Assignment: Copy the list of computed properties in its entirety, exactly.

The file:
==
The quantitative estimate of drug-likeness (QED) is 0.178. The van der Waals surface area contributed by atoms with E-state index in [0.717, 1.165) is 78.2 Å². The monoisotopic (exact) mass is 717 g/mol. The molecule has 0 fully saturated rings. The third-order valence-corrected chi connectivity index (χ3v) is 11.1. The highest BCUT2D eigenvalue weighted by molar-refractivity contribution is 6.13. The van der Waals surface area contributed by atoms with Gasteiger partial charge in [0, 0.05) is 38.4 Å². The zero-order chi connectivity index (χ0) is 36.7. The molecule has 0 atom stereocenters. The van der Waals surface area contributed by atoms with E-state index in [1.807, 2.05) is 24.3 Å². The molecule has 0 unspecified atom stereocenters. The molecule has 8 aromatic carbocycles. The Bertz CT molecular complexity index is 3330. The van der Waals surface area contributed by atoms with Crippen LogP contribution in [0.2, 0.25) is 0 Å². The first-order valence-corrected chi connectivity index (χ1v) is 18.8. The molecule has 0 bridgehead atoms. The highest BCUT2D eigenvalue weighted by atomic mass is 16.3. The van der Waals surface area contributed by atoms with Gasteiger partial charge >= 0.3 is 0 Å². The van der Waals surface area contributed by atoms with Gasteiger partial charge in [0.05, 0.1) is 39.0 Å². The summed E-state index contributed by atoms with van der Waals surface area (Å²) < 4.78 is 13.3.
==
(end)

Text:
The quantitative estimate of drug-likeness (QED) is 0.178. The van der Waals surface area contributed by atoms with E-state index in [0.717, 1.165) is 78.2 Å². The monoisotopic (exact) mass is 717 g/mol. The molecule has 0 fully saturated rings. The third-order valence-corrected chi connectivity index (χ3v) is 11.1. The highest BCUT2D eigenvalue weighted by molar-refractivity contribution is 6.13. The van der Waals surface area contributed by atoms with Gasteiger partial charge in [0, 0.05) is 38.4 Å². The zero-order chi connectivity index (χ0) is 36.7. The molecule has 0 atom stereocenters. The van der Waals surface area contributed by atoms with E-state index in [1.807, 2.05) is 24.3 Å². The molecule has 0 unspecified atom stereocenters. The molecule has 8 aromatic carbocycles. The Bertz CT molecular complexity index is 3330. The van der Waals surface area contributed by atoms with Crippen LogP contribution in [0.2, 0.25) is 0 Å². The first-order valence-corrected chi connectivity index (χ1v) is 18.8. The molecule has 0 bridgehead atoms. The highest BCUT2D eigenvalue weighted by atomic mass is 16.3. The van der Waals surface area contributed by atoms with Gasteiger partial charge >= 0.3 is 0 Å². The van der Waals surface area contributed by atoms with Gasteiger partial charge in [0.05, 0.1) is 39.0 Å². The summed E-state index contributed by atoms with van der Waals surface area (Å²) < 4.78 is 13.3.